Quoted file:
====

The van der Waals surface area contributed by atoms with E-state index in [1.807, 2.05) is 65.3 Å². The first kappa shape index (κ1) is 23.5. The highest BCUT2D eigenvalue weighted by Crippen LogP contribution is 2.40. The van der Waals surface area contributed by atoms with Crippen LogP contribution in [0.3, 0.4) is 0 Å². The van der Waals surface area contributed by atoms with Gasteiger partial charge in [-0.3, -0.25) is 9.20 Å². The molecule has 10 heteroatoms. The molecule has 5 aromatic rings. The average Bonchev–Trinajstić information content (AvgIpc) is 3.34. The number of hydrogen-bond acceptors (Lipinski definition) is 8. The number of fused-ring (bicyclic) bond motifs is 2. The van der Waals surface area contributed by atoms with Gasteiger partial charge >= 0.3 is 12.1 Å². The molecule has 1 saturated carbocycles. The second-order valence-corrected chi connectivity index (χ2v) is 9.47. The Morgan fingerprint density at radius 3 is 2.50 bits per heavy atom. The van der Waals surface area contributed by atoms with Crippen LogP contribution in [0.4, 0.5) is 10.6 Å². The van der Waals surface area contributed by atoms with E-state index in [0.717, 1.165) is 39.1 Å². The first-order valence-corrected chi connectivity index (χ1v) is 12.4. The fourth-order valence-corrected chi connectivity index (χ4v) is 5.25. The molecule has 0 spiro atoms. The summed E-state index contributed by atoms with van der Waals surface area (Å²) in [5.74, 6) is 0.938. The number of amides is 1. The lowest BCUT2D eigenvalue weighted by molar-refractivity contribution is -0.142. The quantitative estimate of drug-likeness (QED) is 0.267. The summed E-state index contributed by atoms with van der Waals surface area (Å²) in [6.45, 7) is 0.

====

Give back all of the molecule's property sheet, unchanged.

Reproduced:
The van der Waals surface area contributed by atoms with E-state index in [1.807, 2.05) is 65.3 Å². The first kappa shape index (κ1) is 23.5. The highest BCUT2D eigenvalue weighted by Crippen LogP contribution is 2.40. The van der Waals surface area contributed by atoms with Crippen LogP contribution in [0.3, 0.4) is 0 Å². The van der Waals surface area contributed by atoms with Gasteiger partial charge in [-0.3, -0.25) is 9.20 Å². The molecule has 10 heteroatoms. The molecule has 5 aromatic rings. The average Bonchev–Trinajstić information content (AvgIpc) is 3.34. The number of hydrogen-bond acceptors (Lipinski definition) is 8. The number of fused-ring (bicyclic) bond motifs is 2. The van der Waals surface area contributed by atoms with Gasteiger partial charge >= 0.3 is 12.1 Å². The molecule has 1 saturated carbocycles. The second-order valence-corrected chi connectivity index (χ2v) is 9.47. The Morgan fingerprint density at radius 3 is 2.50 bits per heavy atom. The van der Waals surface area contributed by atoms with Crippen LogP contribution in [0.4, 0.5) is 10.6 Å². The van der Waals surface area contributed by atoms with E-state index in [0.717, 1.165) is 39.1 Å². The first-order valence-corrected chi connectivity index (χ1v) is 12.4. The fourth-order valence-corrected chi connectivity index (χ4v) is 5.25. The molecule has 0 spiro atoms. The summed E-state index contributed by atoms with van der Waals surface area (Å²) in [5.74, 6) is 0.938. The number of amides is 1. The lowest BCUT2D eigenvalue weighted by molar-refractivity contribution is -0.142. The quantitative estimate of drug-likeness (QED) is 0.267. The summed E-state index contributed by atoms with van der Waals surface area (Å²) in [6.45, 7) is 0.